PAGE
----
The Long View 2004-03-23: Clarke; Pledge; Theocracy

Richard A. Clarke has long fallen off the national public radar, or at least mine. In retrospect, it seems he may have had a point about the Iraq War, but no one now is interested in keeping score about that, except perhaps me.

Then Senator Joe Biden also gets bonus points for making sense in 2004. John, regrettably, thought the spectacular 9/11 attacks meant terrorists would just keep getting better and better. In 2016, it looks like that was a mistake. 9/11 was the high point of al-Qaeda's operations, and everything since has been far more limited in scope.

To be fair, al-Qaeda has probably been trying to mastermind more 9/11s, but in reality they just got lucky. Better intelligence and better security are probably why terrorists now bomb and shoot civilians in businesses and public places; those are easier targets at this point. We are fortunate only so far as our enemies lack the capacity to pursue this more vigorously. We are protected not only by rough men ready in the night, but by the incompetence of those who mean us harm.

Persons more low-minded than I have begun to cast aspersions on the motives and consistency of Richard A. Clarke, the Clinton-era White House anti-terror advisor who was retained by the Bush II Administration, and who has now published a tell-all book, Against All Enemies. The effective launch for the book was a long report that aired on CBS's 60 Minutes on March 21. I did not see that show, but Drudge reports that there was no mention that CBS's parent, Viacom, also owns Simon & Shuster, which owns the book's publisher, The Free Press.

I am not particularly impressed by such a link. Media conglomerates rarely have common editorial policies. More damaging to Clarke, if it turns out to be true, is the report that the US government thought there was a WMD terrorist link between Al Qaeda and Iraq because Clarke said so. This was in connection with the Clinton Administration's cruise missile attack in 1998 against the factory at El Shifa in the Sudan. His opinion on the matter is supposed to have appeared in the press: "Embassy Attacks Thwarted, U.S. Says; Official Cites Gains Against Bin Laden; Clinton Seeks $10 Billion to Fight Terrorism," Vernon Loeb, Washington Post, A02, January 23, 1999. If that story says what summaries of it say, then Clarke's surprise that the Bush Administration would immediately suspect an Iraqi link to 911 becomes mysterious.

Something I did see for myself was Clarke's appearance last night on PBS's News Hour. When asked whether the publication of his book was timed to affect the presidential election, he said that publication had been delayed by three months, because the White House held the manuscript for review that long. If that's true, then the book was supposed to appear at the beginning of the year, which would have been an even better time to influence the election, because that was the beginning of primary season.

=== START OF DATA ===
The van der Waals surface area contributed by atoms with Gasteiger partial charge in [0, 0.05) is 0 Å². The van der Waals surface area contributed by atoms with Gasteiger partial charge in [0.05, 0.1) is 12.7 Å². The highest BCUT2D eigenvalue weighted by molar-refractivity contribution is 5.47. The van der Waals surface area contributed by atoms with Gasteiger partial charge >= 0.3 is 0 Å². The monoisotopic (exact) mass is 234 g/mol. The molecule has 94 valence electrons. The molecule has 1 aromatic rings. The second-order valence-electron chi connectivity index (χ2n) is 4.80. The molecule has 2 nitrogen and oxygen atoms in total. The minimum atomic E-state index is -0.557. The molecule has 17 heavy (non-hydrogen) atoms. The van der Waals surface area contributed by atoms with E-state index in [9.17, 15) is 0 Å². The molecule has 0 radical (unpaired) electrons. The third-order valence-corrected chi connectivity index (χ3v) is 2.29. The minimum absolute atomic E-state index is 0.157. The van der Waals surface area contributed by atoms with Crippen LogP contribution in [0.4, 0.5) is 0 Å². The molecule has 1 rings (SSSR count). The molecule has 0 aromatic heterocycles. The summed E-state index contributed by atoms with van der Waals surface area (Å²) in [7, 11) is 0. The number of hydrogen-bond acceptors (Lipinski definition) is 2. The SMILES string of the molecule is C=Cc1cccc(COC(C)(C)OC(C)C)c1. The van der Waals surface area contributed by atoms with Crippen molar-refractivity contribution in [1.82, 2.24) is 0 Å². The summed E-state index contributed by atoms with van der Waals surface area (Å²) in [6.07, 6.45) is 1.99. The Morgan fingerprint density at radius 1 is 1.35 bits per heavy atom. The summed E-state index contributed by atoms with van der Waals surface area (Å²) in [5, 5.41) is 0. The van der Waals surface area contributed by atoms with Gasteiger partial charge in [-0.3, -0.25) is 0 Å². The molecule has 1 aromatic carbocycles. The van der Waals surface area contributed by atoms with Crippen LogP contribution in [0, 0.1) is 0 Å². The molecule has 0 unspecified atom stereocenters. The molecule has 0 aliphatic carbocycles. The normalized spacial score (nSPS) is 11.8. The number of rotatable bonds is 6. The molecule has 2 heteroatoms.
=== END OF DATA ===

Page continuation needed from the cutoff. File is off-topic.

More substantively, he complains that the Bush Administration did not follow the Clinton Administration's practice of holding frequent meetings of the heads of the principal agencies concerned with national security. Considering the scale of successful terrorist attacks, foreign and domestic, that the US suffered during the Clinton Administration, it's not obvious why that Administration's procedures should be taken as a model. (The Clinton people notoriously held meetings all day long about everything.) Nonetheless, Clarke attributes the foiling of the Millennium bomb plot directly to a regimen of really full meeting schedules.

A White House flack appeared on The New Hour immediately after Clarke said these things. The flack asserted that the bomb plot was discovered by a conscientious customs agent on the Canadian border, before there was a state of heightened alert. Again, damaging if true.

The fact that the Clarke book is a transparent election-year ploy should not distract us from the fact that there is a real policy dispute at issue. The usually responsible Senator Joe Biden (D. Del.) put it like this:

"I am much more concerned about the safety of my granddaughter in school here in Washington because of Al Qaeda than I am with 10 Saddam Husseins," Senator Joseph Biden of Delaware, the senior Democrat on the Foreign Relations Committee, said on ABC. "And we took our eye off the ball because of a preoccupation with Iraq."